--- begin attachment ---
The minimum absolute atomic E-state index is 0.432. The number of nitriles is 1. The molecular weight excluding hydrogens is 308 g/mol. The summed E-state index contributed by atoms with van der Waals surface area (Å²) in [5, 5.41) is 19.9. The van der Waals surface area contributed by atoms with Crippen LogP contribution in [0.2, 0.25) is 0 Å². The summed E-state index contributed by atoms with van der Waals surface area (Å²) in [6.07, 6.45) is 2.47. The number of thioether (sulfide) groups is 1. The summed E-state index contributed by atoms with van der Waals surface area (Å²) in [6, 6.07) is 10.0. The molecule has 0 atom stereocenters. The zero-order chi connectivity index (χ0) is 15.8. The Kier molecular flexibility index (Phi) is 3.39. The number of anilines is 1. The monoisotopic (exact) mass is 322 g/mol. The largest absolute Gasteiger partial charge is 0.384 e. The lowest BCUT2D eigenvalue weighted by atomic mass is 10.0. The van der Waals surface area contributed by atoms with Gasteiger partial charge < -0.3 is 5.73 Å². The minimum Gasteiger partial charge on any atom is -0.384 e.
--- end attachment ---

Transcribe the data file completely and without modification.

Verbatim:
The minimum absolute atomic E-state index is 0.432. The number of nitriles is 1. The molecular weight excluding hydrogens is 308 g/mol. The summed E-state index contributed by atoms with van der Waals surface area (Å²) in [5, 5.41) is 19.9. The van der Waals surface area contributed by atoms with Crippen LogP contribution in [0.2, 0.25) is 0 Å². The summed E-state index contributed by atoms with van der Waals surface area (Å²) in [6.07, 6.45) is 2.47. The number of thioether (sulfide) groups is 1. The summed E-state index contributed by atoms with van der Waals surface area (Å²) in [6, 6.07) is 10.0. The molecule has 0 atom stereocenters. The zero-order chi connectivity index (χ0) is 15.8. The Kier molecular flexibility index (Phi) is 3.39. The number of anilines is 1. The monoisotopic (exact) mass is 322 g/mol. The largest absolute Gasteiger partial charge is 0.384 e. The lowest BCUT2D eigenvalue weighted by atomic mass is 10.0. The van der Waals surface area contributed by atoms with Gasteiger partial charge < -0.3 is 5.73 Å². The minimum Gasteiger partial charge on any atom is -0.384 e.